This article is in support of the Imagine a Day Without Water campaign –- a national online movement to raise awareness about the value of water and water infrastructure.
by Derek B. Scott, AMERICAN Flow Control Marketing and Technical Manager
For those of us who were around in the 1960s, we remember it as a time of great change. The news of the day was often filled with references to peace, war, social change and liberation. One of the most famous advertising campaigns of the period encouraged those liberations. It was launched by the Phillip Morris Company in 1968. Seemingly everywhere, the tagline “You’ve come a long way, baby” appeared.
Although often considered an industry that is slow to change, the waterworks industry itself has come a long way. Take the fire hydrant for instance. It’s one of the few visible pieces of today’s water distribution system. It just sits on the corner, patiently waiting for an emergency. Its existence is often taken for granted, if not for the need of an occasional coat of paint. Truth is, with a little TLC, these highly engineered valves can last a lifetime. But, where did they come from?
The earliest water mains in the U.S. can be traced back to 1652 in Boston, Massachusetts. The piping materials we see today are nothing like they were back then, as the waterlines were nothing more than hollowed out logs. In an emergency, the wooden pipe was excavated. A hole was bored in the log, allowing the trench to fill with water. The water that was collected around the pipe was then transported by a bucket brigade and poured directly on the fire. Afterwards a plug was placed in the wooden pipe, and the location of the plug marked, so that it could be removed in the event of another emergency. The plug was referred to as a “fire plug,” a term that is still used today.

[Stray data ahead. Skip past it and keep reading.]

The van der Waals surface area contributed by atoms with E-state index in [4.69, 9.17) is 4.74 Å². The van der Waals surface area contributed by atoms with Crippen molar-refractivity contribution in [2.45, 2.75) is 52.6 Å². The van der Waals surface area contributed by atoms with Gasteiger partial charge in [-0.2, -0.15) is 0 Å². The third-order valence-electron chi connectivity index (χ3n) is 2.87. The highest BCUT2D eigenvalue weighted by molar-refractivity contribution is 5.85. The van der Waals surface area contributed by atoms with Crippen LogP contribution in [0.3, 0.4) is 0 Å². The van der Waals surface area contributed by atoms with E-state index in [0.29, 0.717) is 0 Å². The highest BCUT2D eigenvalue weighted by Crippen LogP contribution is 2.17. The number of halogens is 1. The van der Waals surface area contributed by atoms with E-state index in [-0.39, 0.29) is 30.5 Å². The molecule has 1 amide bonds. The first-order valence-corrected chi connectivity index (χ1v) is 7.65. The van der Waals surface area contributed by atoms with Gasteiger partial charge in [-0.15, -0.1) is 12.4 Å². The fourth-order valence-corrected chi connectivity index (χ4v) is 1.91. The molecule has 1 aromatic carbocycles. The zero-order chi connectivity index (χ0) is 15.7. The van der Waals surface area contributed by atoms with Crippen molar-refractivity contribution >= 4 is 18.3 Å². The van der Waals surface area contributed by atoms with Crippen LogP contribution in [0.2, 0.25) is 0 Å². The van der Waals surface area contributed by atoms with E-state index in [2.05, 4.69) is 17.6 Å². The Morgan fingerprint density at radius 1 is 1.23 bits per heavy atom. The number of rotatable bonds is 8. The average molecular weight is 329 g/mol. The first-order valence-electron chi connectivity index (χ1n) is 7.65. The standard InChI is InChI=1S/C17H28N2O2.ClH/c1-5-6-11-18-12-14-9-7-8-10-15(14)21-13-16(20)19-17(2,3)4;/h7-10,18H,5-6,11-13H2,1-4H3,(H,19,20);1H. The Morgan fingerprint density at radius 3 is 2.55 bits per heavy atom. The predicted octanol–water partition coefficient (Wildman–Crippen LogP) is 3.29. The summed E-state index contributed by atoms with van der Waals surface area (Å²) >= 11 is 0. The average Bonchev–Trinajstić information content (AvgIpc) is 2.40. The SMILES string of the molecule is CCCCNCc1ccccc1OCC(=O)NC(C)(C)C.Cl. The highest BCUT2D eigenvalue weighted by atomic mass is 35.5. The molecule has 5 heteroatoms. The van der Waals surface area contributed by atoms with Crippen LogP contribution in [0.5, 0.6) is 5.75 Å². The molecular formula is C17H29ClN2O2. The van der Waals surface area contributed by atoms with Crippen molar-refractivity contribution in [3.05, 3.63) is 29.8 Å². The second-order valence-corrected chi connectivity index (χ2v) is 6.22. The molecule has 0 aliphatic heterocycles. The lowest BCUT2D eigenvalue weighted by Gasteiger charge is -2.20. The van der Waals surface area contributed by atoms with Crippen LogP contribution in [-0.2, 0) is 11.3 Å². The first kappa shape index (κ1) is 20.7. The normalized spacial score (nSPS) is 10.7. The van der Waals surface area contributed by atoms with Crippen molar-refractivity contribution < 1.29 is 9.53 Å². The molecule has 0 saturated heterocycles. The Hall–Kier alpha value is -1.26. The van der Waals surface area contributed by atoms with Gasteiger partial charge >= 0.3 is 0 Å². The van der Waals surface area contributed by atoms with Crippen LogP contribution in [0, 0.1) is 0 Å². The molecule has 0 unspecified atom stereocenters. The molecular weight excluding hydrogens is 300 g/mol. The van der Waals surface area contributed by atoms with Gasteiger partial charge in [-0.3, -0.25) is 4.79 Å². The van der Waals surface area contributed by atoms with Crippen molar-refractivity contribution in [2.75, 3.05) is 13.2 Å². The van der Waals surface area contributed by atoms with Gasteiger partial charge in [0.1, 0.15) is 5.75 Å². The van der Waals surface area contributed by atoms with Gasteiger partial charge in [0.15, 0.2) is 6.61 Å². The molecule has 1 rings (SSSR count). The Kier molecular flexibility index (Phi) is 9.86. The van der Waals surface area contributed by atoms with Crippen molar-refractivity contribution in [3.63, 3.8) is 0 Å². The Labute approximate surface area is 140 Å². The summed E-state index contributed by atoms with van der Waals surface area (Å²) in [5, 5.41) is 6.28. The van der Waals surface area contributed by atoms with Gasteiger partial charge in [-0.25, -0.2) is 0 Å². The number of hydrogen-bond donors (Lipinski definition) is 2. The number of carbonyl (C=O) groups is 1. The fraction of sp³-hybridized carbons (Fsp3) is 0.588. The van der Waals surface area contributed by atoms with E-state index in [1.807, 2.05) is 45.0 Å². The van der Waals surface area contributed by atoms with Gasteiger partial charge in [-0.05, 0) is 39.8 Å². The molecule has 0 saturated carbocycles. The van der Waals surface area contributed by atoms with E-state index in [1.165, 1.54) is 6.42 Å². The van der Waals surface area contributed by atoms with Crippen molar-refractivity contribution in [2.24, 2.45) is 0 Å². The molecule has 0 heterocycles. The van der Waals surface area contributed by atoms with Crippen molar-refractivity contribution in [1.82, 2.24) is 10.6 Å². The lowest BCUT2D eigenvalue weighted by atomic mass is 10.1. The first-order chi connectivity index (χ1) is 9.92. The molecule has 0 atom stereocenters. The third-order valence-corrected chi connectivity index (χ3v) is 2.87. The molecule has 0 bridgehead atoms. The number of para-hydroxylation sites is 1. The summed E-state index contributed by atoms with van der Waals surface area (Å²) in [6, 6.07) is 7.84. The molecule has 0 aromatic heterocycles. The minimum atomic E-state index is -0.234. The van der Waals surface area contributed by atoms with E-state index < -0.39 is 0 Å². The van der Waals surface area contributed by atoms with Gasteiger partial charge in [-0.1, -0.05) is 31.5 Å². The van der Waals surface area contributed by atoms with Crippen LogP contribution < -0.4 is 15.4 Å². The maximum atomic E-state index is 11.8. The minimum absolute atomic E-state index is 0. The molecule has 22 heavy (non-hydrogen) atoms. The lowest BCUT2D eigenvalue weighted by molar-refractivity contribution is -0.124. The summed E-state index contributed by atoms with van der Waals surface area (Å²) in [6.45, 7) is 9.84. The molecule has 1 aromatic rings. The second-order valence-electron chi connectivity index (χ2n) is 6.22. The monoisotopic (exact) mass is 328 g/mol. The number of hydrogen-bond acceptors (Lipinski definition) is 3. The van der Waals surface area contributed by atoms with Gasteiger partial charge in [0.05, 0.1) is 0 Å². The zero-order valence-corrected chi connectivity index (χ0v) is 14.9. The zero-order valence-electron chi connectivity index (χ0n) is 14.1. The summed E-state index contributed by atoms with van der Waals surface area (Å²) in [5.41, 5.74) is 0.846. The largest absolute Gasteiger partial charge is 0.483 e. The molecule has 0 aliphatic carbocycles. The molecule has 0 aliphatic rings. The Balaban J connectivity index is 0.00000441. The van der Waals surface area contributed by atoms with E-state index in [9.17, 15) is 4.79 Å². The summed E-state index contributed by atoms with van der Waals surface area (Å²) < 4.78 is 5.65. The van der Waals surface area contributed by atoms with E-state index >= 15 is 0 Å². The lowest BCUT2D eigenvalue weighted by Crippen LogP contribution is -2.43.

Over time, the water distribution system began to use cast iron pipe, and the fire plug evolved into using cast iron stand pipes. In the mid-1800s, the stand pipe was upgraded to include a ball and rod-type mechanism that could be pushed downward, allowing the water to flow out of the pipe. These seemingly primitive designs were the precursor to the modern day fire hydrant.
A lot has changed since that time. Today, we hear terms like the “Internet of Things.” We take phrases like “in the cloud” in stride, when only a few years ago those phrases were new and — if you are like me — met with uncertainty. So, what does that mean for today’s fire hydrant?
It has changed as well. Take the valve and hydrants that are produced by AMERICAN Flow Control, all are provided with 2-D bar codes. Using an app called AFC Mapper, these bar codes can be scanned by an iOS or Android smart phone or tablet. The app works to integrate the information on the AFC 2D barcodes, the latest version of Trimble Unity software, and Esri GIS technologies. In turn, AFC Mapper helps water utilities automate mapping functions, locate and manage assets, and improve field operations efficiency. The app can be used by the technician to collect vital information that may not be readily available.
Using the app, field personnel have quick access to information such as fire hydrant thread specs, or the depth of bury of their hydrant. Other information such as size, end configuration, number of turns and direction to open a valve can also be accessed simply by scanning the bar code attached to American-Darling and Waterous fire hydrants. By design, everything works together to seamlessly upload the information to data collection forms. Once uploaded, the information is then associated long term with that specific asset. This information is invaluable in troubleshooting a problem or planning for future changes and/or system expansion.
Additional in-field information can also be captured including photos, GPS location, maintenance records and flow data. This information is critical to the utility technician trying to troubleshoot a problem or locate a valve or hydrant. Take for instance, a weather related event like Hurricane Katrina or Sandy, these storms literally changed the landscape of the affected areas forever. Locating the valve or hydrant and having access to previous records, as well as all of the manufacturing attributes we just mentioned, can prove to be a real difference-maker during those instances.
So, I can only imagine if fire hydrants could talk. They would probably say something like “You’ve come a long way, baby.”